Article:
Last week a JBHE post reported some good news on enrollments at several historically Black colleges and universities. Since that time, several other HBCUs have also reported some good news on enrollments.
Alabama A&M University has 1,483 first-time freshman students on campus this fall. This is a new record eclipsing the old mark set in 2003. First-time freshman enrollments at the university are up a whopping 22.2 percent from a year ago. Since 2012, first-time freshman enrollments are up 43.6 percent. Graduate enrollments have increased from 776 students in 2012 to 1,123 today, an increase of 44.7 percent.
The Morehouse School of Medicine in Atlanta reports the largest entering class of students in the school’s history. This fall 159 students began studies at the school. Of these, 84 were in the medical doctorate program and 10 students were enrolled in the Ph.D. program in biomedical sciences. Twenty-eight students began work toward a master of public health degree, and 35 other new students were enrolled in other master’s degree programs.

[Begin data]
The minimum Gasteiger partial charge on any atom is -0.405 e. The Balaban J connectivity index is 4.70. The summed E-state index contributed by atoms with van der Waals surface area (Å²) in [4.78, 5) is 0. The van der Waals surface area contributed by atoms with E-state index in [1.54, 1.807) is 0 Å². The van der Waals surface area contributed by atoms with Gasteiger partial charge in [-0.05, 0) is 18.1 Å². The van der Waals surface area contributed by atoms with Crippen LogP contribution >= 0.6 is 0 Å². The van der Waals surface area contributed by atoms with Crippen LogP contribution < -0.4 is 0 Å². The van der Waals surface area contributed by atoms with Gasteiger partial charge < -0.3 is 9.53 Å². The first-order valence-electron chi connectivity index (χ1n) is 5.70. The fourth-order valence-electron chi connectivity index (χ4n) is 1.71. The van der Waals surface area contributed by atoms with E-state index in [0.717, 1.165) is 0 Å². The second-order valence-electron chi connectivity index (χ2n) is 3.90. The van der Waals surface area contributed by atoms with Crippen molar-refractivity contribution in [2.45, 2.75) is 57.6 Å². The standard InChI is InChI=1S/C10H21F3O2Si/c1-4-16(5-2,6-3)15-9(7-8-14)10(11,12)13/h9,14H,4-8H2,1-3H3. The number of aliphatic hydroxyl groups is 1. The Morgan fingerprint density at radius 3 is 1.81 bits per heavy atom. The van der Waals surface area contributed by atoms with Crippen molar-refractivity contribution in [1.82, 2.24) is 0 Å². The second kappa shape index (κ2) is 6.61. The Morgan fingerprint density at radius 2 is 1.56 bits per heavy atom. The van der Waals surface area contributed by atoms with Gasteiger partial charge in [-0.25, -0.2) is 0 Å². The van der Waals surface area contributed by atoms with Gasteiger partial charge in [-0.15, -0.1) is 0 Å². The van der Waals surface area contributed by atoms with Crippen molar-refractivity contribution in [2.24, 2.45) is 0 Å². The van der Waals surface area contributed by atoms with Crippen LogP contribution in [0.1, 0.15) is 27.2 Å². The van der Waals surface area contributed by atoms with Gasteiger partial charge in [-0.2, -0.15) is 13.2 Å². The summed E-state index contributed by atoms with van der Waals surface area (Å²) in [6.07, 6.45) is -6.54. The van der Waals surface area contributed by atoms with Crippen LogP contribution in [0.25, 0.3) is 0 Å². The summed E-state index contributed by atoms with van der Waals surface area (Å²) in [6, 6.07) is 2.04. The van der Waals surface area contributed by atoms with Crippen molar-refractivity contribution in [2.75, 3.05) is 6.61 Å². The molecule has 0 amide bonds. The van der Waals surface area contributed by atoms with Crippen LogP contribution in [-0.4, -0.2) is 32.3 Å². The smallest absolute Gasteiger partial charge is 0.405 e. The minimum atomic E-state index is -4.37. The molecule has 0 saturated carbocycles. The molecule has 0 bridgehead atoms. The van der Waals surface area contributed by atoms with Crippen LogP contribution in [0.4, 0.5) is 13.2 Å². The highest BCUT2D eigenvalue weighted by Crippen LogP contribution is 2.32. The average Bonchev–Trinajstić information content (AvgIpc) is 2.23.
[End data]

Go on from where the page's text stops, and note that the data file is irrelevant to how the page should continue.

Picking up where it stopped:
Central State University in Wilberforce, Ohio, reports that first-time freshman enrollments are up 29 percent from a year ago. There are 519 first-time freshmen on campus this fall. Total enrollments at Central State University are 1,804 students, up 3 percent from a year ago.
Jarvis Christian College in Hawkins, Texas, reports that there are 905 students enrolled this fall. This is the highest enrollment in the college’s history and is an 18.6 percent increase from 2014. In the spring semester of 2012, there were only 266 students enrolled at the HBCU.
Enrollments at North Carolina Central University in Durham increased from 7,687 a year ago to 8,018 this year. This is a 4.3 percent increase. There are 1,137 first-time freshman students on campus and 413 new students who have transferred to North Carolina Central University. There are 1,245 graduate students enrolled, including 15 in doctoral degree programs.